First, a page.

Tamsulosin hydrochloride (10 mg) was separately dissolved in 10 mL methanolic solution of 2 M HCl and 2 M NaOH. This solution was kept for “6 h” at room temperature in the dark in order to exclude the possible degradative effect of light. Further, it was refluxed for “1 h” at 55°C. The 4 mL of the above solution was taken and neutralized, then diluted up to 10 mL with methanol. The resultant solution was applied on TLC plates in triplicates (3 μL each, i.e., 1200 ng per spot). The chromatograms were run as described in Section 2.2.

2.5.4. Light Heat Degradation Products

Tamsulosin hydrochloride (10 mg) was dissolved in 10 mL of methanol. The solution was kept in the sun light for “24 h”. 4 mL of the above solution were taken and diluted up to 10 mL with methanol (Figure 6). The resultant solution was applied on TLC plate in triplicate (3 μL each, i.e., 1200 ng per spot). The chromatograms were run as described in Section 2.2.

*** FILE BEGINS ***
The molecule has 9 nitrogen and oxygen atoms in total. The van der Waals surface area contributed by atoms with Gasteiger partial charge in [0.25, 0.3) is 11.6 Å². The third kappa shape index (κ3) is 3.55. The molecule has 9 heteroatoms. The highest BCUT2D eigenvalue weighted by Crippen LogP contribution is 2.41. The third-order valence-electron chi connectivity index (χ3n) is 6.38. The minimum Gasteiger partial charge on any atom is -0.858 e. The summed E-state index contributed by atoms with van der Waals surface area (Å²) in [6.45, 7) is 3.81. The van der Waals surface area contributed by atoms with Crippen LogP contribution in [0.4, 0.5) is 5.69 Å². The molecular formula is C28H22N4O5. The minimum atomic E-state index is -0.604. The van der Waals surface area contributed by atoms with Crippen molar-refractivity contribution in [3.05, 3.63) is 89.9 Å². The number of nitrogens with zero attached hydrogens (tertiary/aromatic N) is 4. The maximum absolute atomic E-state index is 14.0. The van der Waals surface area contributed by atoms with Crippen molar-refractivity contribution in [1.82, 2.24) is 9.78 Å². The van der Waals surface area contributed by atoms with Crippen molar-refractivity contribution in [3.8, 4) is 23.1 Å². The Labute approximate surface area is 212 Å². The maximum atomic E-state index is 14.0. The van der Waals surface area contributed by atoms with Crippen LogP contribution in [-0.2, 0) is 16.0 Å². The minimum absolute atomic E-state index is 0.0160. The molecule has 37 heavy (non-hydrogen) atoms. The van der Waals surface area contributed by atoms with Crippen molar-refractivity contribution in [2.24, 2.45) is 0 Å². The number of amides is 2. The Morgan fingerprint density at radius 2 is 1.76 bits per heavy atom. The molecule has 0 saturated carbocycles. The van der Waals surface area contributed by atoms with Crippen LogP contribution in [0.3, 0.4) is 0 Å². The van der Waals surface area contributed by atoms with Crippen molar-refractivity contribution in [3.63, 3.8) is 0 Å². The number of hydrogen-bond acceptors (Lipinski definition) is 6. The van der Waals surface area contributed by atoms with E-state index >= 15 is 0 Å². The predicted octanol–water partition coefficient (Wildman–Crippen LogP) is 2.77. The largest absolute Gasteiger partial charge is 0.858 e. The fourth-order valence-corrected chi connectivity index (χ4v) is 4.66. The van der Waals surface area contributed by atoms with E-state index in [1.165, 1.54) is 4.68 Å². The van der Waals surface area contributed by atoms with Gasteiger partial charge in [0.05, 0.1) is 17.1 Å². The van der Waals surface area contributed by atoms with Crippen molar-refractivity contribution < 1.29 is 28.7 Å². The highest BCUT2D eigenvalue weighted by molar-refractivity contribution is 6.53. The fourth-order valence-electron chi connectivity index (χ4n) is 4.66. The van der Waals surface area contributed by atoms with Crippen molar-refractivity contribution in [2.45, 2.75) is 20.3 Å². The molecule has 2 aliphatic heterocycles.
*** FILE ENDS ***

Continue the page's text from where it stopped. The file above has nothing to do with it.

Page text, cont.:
3. Results and Discussion

3.1. Development of Optimum Mobile Phase

TLC procedure was optimized with a view to developing a stability-indicating assay method. Initially, toluene : 1-propanol (3 : 2 v/v) was tried with good resolution with an 𝑅 𝑓 value of 0.3 for tamsulosin hydrochloride, but typical peak nature was missing; moreover, it was felt necessary to increase the 𝑅 𝑓 for better resolution of impurities. Finally, the mobile phase consisting of toluene : methanol : triethylamine (3.5 : 1.2 : 0.2 v/v) gave a sharp and well-defined peak at an 𝑅 𝑓 value of 0.52 (Figure 1). Well-defined spots were obtained when the chamber was saturated with the mobile phase for 20 min at room temperature.

3.2. Calibration Curves

The linear regression data for the calibration curves ( 𝑛 = 3 ), as shown in Table 1, showed a good linear relationship over the concentration range 400–2400 ng per spot with respect to peak area. No significant difference was observed in the slopes of standard curves (ANOVA, 𝑃 > . 0 5 ).

3.3. Validation of the Method
3.3.1. Precision